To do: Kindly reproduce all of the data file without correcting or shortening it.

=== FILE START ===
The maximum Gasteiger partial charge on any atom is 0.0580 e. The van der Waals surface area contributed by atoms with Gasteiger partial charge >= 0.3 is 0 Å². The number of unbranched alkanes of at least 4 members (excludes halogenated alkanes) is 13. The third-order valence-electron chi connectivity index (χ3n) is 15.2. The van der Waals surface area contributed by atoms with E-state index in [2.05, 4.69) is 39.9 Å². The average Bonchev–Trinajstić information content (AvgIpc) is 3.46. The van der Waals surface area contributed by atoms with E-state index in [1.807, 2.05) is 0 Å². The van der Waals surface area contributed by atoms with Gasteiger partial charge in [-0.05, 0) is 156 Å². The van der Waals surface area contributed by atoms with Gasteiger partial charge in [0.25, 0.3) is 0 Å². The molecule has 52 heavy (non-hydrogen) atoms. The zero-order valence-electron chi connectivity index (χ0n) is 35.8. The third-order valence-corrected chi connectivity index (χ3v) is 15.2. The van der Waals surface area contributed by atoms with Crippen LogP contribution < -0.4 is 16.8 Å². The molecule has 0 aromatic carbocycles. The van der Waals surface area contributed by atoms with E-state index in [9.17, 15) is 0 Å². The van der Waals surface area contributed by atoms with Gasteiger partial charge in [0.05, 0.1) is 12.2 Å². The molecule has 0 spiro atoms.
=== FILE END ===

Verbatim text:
The maximum Gasteiger partial charge on any atom is 0.0580 e. The van der Waals surface area contributed by atoms with Gasteiger partial charge >= 0.3 is 0 Å². The number of unbranched alkanes of at least 4 members (excludes halogenated alkanes) is 13. The third-order valence-electron chi connectivity index (χ3n) is 15.2. The van der Waals surface area contributed by atoms with E-state index in [2.05, 4.69) is 39.9 Å². The average Bonchev–Trinajstić information content (AvgIpc) is 3.46. The van der Waals surface area contributed by atoms with E-state index in [1.807, 2.05) is 0 Å². The van der Waals surface area contributed by atoms with Gasteiger partial charge in [-0.05, 0) is 156 Å². The van der Waals surface area contributed by atoms with Gasteiger partial charge in [0.25, 0.3) is 0 Å². The molecule has 52 heavy (non-hydrogen) atoms. The zero-order valence-electron chi connectivity index (χ0n) is 35.8. The third-order valence-corrected chi connectivity index (χ3v) is 15.2. The van der Waals surface area contributed by atoms with Crippen LogP contribution < -0.4 is 16.8 Å². The molecule has 0 aromatic carbocycles. The van der Waals surface area contributed by atoms with E-state index in [9.17, 15) is 0 Å². The van der Waals surface area contributed by atoms with Gasteiger partial charge in [0.05, 0.1) is 12.2 Å². The molecule has 0 spiro atoms.